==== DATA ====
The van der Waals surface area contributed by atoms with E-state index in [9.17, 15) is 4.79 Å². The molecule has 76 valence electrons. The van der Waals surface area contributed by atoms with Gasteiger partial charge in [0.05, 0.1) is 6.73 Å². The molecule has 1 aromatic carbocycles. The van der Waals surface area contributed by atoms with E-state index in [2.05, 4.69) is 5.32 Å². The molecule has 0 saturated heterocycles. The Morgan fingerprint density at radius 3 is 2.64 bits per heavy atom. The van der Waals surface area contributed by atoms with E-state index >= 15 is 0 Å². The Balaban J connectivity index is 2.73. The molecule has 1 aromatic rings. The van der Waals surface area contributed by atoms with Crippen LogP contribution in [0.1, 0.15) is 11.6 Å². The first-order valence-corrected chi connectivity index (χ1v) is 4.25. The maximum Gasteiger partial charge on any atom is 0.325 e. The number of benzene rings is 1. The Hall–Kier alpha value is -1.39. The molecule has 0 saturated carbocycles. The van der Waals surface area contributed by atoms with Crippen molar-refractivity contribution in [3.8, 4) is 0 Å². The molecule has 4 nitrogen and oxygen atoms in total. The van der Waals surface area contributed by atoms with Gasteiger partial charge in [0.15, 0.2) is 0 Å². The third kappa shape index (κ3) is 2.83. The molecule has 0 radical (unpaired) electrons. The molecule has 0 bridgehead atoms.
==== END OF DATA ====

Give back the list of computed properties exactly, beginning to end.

The van der Waals surface area contributed by atoms with E-state index in [9.17, 15) is 4.79 Å². The molecule has 76 valence electrons. The van der Waals surface area contributed by atoms with Gasteiger partial charge in [0.05, 0.1) is 6.73 Å². The molecule has 1 aromatic carbocycles. The van der Waals surface area contributed by atoms with E-state index in [2.05, 4.69) is 5.32 Å². The molecule has 0 saturated heterocycles. The Morgan fingerprint density at radius 3 is 2.64 bits per heavy atom. The van der Waals surface area contributed by atoms with E-state index >= 15 is 0 Å². The Balaban J connectivity index is 2.73. The molecule has 1 aromatic rings. The van der Waals surface area contributed by atoms with Crippen LogP contribution in [0.1, 0.15) is 11.6 Å². The first-order valence-corrected chi connectivity index (χ1v) is 4.25. The maximum Gasteiger partial charge on any atom is 0.325 e. The number of benzene rings is 1. The Hall–Kier alpha value is -1.39. The molecule has 0 saturated carbocycles. The van der Waals surface area contributed by atoms with Crippen molar-refractivity contribution in [3.8, 4) is 0 Å². The molecule has 4 nitrogen and oxygen atoms in total. The van der Waals surface area contributed by atoms with Gasteiger partial charge in [0.15, 0.2) is 0 Å². The third kappa shape index (κ3) is 2.83. The molecule has 0 radical (unpaired) electrons. The molecule has 0 bridgehead atoms.